Holly Robinson Peete wants police to know Autistic Lives Matter, too
On a recent episode of the OWN network’s For Peete’s Sake, Holly Robinson Peete hosted a town hall that was meant to bring together the special needs community and the law enforcement community.
In particular, the town hall was inspired by the need to act after the shooting of Charles Kinsey, a black mental health therapist who was shot by Miami Police while he tried to help his autistic patient. Peete, who has an autistic son, saw that headline and knew she needed to act.
“I just wanted to demonstrate what happens when you sit down, come together and talk about the issues. I also wanted to provide a platform to discuss solutions. When I heard about Charles Kinsey’s case it paralyzed me; it literally shut me down. We were on vacation at the time and I would not leave my room for days,” Peete told NBC BLK.
“Any one of the recent [deadly police-involved shooting] cases have bothered me, but this one really hit home. This was out … indefensible; they shot him with his hands clearly raised high in the air. And the officers’ excuse was, ‘we were aiming for the boy with Autism.’ That is bad enough, but if so why did you shoot [Kinsey], handcuff him and never offer any medical aid? That situation should have been deescalated and those officers should have walked that young man back to his group home.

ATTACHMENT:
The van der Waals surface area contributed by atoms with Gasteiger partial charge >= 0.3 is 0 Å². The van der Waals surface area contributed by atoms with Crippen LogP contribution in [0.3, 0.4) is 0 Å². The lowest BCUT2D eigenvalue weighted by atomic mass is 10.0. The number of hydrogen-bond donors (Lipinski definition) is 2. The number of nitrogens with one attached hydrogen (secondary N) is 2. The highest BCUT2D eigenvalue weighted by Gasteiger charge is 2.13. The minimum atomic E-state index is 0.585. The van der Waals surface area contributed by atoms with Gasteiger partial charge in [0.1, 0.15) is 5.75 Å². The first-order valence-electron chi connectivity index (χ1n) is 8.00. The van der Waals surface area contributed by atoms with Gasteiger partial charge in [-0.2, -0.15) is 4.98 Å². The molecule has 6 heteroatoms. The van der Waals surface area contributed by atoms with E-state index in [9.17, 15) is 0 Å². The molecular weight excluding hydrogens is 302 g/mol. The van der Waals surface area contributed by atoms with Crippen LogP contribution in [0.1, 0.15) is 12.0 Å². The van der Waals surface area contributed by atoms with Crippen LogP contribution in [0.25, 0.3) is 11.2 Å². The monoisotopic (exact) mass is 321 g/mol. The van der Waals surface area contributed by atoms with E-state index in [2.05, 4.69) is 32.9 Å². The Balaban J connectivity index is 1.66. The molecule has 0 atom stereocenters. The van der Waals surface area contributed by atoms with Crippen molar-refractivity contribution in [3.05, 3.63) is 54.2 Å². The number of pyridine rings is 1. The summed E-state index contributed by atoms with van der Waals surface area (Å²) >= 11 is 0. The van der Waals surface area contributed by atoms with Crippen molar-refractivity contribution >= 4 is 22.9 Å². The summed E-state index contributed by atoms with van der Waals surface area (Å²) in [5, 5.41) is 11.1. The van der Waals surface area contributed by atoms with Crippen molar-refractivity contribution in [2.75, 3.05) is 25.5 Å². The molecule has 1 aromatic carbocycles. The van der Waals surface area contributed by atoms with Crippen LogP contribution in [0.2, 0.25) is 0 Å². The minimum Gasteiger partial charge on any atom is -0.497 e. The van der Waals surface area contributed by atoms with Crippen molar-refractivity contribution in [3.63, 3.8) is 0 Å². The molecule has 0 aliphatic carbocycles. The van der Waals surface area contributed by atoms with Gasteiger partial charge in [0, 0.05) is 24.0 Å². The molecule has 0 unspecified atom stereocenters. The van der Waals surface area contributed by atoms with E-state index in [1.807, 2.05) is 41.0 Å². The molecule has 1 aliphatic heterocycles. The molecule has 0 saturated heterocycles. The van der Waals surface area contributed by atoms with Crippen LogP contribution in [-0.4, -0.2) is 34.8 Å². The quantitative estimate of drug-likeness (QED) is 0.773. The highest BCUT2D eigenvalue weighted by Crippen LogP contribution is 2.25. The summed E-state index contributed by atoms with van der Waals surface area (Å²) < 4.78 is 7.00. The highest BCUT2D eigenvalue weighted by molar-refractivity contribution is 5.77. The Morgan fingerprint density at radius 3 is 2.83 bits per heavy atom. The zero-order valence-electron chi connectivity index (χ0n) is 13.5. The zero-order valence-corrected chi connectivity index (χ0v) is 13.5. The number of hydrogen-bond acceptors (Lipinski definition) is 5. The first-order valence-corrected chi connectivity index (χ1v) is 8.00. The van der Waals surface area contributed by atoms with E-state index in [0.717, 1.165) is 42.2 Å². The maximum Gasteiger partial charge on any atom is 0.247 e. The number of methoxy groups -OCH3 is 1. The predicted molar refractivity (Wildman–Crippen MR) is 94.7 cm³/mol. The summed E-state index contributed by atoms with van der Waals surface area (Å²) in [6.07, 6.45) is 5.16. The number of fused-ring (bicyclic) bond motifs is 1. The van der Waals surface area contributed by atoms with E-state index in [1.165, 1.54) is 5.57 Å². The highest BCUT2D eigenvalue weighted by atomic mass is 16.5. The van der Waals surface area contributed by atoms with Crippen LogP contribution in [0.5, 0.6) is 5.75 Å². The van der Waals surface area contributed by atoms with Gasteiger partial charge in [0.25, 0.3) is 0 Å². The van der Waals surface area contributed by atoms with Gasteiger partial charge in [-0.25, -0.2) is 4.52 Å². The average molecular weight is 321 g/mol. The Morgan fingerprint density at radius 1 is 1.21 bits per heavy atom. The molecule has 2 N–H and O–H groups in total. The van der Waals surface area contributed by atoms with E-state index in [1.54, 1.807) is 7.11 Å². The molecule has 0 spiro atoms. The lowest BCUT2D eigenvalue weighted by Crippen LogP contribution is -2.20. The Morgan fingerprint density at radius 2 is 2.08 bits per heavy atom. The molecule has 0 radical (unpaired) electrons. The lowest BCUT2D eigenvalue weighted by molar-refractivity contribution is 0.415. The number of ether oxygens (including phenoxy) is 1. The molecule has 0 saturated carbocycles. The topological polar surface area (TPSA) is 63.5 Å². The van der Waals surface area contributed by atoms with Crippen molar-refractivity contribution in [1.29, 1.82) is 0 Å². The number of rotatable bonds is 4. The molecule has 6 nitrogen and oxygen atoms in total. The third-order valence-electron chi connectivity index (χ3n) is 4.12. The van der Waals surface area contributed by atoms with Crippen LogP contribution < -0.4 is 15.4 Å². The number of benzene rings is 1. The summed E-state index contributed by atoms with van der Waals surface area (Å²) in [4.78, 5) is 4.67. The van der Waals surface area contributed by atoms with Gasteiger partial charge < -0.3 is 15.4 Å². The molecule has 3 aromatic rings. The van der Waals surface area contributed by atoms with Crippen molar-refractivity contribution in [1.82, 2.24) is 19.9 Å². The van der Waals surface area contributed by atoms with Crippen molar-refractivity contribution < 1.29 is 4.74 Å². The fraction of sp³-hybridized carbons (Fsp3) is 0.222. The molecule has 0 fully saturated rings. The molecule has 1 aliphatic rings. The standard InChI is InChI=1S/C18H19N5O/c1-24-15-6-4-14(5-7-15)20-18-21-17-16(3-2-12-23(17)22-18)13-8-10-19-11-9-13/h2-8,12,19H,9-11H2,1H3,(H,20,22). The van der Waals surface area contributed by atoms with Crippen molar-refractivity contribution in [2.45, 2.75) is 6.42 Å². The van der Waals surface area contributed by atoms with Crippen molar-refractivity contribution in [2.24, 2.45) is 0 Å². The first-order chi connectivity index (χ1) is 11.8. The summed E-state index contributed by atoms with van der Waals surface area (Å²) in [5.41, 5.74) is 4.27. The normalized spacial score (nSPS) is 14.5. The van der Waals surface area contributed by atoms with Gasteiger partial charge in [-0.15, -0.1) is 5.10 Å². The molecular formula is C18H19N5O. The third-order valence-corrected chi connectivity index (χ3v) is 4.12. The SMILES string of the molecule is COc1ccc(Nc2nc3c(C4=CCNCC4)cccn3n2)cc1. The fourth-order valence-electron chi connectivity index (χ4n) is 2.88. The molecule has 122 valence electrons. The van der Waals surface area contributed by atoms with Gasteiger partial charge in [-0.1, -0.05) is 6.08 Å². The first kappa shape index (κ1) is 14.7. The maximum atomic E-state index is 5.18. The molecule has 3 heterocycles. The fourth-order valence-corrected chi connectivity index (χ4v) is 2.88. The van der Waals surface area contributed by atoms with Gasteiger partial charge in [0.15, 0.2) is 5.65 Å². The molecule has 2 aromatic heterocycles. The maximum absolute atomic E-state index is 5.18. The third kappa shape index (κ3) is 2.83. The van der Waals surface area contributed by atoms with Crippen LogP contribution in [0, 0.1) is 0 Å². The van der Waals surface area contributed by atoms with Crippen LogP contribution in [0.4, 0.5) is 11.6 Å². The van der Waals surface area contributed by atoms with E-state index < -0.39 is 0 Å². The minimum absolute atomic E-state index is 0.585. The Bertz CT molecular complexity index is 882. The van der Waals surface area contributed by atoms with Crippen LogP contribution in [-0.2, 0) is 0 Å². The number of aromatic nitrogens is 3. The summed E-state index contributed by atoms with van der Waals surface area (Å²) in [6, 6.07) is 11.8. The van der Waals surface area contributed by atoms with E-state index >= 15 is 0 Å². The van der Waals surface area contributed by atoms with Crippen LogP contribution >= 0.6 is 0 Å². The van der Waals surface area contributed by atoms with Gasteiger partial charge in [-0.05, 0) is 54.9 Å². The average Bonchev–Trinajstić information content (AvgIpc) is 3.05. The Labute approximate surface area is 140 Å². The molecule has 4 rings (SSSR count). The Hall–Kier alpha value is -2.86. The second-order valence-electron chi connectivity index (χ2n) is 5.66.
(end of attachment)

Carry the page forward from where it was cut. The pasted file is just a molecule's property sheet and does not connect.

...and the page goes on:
“If you have a special needs kid, a kid with autism, who are we supposed to call [for help]? If we can’t call the police, then we need to know that. I can’t imagine that the only option has got to be to just kill someone; there’s got to be another way,” she added.
“What happened to that friendly officer who used to talk you down off the ledge? We put together the town hall because we wanted to come up with solutions.”
As for possible solutions, Peete had this suggestion:
Most officers have had little or no autism training or know about how it presents itself; things like flapping of the arms, no eye contact or delayed processing of verbal commands can be easily viewed as noncompliance.
I am working on putting forth legislation; getting autism training for law enforcement and things like having autism added to driver’s licenses. We’re calling it “RJ’s Law” and I am doing it in honor of my son, not in memory of my son. We want autism training for law enforcement and things like having autism added to driver’s licenses.